Tiger Woods plays his shot from the 11th tee during the final round of the Farmers Insurance Open golf tournament at Torrey Pines Municipal Golf Course.

Source: SIPA USA/PA Images

Tiger Woods exits stage right as drama unfolds at Torrey Pines

Alex Noren and Jason Day were locked in a playoff duel as darkness fell.
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Updated at 08.28

TIGER WOODS HAD taken his bow and left the stage when fierce drama unfolded Sunday at Torrey Pines, with Alex Noren and Jason Day locked in a playoff duel as darkness fell.

The spotlight had been all on Woods as the 14-time major champion wrapped up his first US PGA Tour tournament in a year with an even par 72 for a 72-hole total of 285.

That was good enough for a promising tie for 23rd as Woods launched his latest bid to return to form in the wake of spinal fusion surgery last April.

Woods was never in sight of the 10-under par total of 278 that sent Australia’s Day, Sweden’s Noren and American Ryan Palmer into sudden death.

Palmer was eliminated with a par at the first playoff hole, the par-five 18th, where Noren’s third shot into the green spun back toward the pin to leave him a tap-in birdie and Day drained a tough, downhill eight-footer.

The remaining duo returned to 18 and birdied again — both reaching the green in two.

After pars at the par-three 16th, the fourth playoff hole took them to the par-four 17th, where both Day and Noren were in a fairway bunker off the tee.

Both reached the green from there and both two-putted for par, Day’s birdie effort stopping only inches short.

The light was fading as they returned to 18, where Day was in a fairway bunker and Noren in the first cut of rough just off the fairway.

Noren reached the green in two, leaving himself some 40 feet. Day laid up and stuck his third shot five feet from the pin.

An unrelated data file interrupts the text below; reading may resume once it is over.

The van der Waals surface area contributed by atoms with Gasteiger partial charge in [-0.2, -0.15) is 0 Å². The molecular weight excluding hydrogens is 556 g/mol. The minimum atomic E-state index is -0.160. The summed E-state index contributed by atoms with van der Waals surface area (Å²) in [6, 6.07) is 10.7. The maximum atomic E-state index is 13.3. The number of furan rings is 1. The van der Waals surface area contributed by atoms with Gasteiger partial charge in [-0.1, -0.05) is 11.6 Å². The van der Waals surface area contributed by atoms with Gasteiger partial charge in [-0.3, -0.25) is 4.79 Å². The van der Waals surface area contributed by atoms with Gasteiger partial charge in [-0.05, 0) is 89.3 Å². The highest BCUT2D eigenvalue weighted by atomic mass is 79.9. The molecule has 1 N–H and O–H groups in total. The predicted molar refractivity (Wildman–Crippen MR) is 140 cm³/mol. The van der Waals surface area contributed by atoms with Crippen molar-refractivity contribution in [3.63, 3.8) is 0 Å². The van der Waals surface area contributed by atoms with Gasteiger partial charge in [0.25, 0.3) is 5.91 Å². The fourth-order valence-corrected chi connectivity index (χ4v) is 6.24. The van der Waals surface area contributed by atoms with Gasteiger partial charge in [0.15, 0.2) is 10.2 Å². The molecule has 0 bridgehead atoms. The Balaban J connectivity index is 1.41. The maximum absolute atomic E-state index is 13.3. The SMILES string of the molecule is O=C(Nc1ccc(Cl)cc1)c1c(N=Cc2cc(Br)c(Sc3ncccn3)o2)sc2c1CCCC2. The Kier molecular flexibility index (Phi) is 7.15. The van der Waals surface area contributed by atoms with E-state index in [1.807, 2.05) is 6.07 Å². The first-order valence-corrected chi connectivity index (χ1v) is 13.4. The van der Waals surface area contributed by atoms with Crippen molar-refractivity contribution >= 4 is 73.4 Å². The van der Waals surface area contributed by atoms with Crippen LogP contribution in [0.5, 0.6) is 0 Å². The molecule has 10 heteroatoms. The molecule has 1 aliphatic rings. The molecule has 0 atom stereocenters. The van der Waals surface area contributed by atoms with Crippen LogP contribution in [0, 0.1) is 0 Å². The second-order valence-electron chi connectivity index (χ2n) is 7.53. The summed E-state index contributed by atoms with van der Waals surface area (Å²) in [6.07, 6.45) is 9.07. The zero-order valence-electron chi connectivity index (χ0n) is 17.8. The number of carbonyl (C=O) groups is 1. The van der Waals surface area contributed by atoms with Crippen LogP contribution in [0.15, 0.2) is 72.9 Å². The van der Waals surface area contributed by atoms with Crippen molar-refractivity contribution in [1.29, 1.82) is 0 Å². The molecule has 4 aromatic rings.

Noren rolled his eagle attempt five feet past, and after Day drained his birdie Noren rolled in his.

“I couldn’t even see the flag, really,” Day said of his third shot. “You could barely see the yellow. And it’s starting to get cool so I didn’t really know how hard to hit it.

“So I just got up and just kind of saw the yellow (flag) a bit and just hit it.”

Noren wasn’t sorry to see play halted, even with no decision.

“I could barely see the last putt,” he said. “It’s better this way than maybe missing a short one when you can’t see.”

Day, the 2015 PGA Championship winner, is seeking his first title since the 2016 Players Championship.

Noren, ranked 19th in the world and a nine-time winner on the European Tour, is in search of his first US tour title.

- Tremendous golf -

The Swede held a one-shot overnight lead. He had three birdies and two bogeys on the front nine, but couldn’t come up with any birdies to counter two bogeys coming in and closed with a one-over 73.

Day’s four birdies were all on the front nine. He made two bogeys coming in and after a par at the last hole of regulation could only wait to see if it would be good enough on a day when as many as four players shared the lead at one point.

Palmer birdied the last hole of regulation to complete a 72 and get into the playoff.

Noren and Day were both looking forward to returning Monday to finish things off.

“This is what I play for, so I’m excited,” Noren said. It’s nerve-racking playing these extra holes, but I’m happy with the way he played and the way I played and just to get out here (Monday) again.”

Day said he didn’t care how many more holes it takes if he can end his victory drought.

“Alex is playing some tremendous golf,” Day said. “To be able to go through and go shot for shot there was pretty special.”

© AFP 2018

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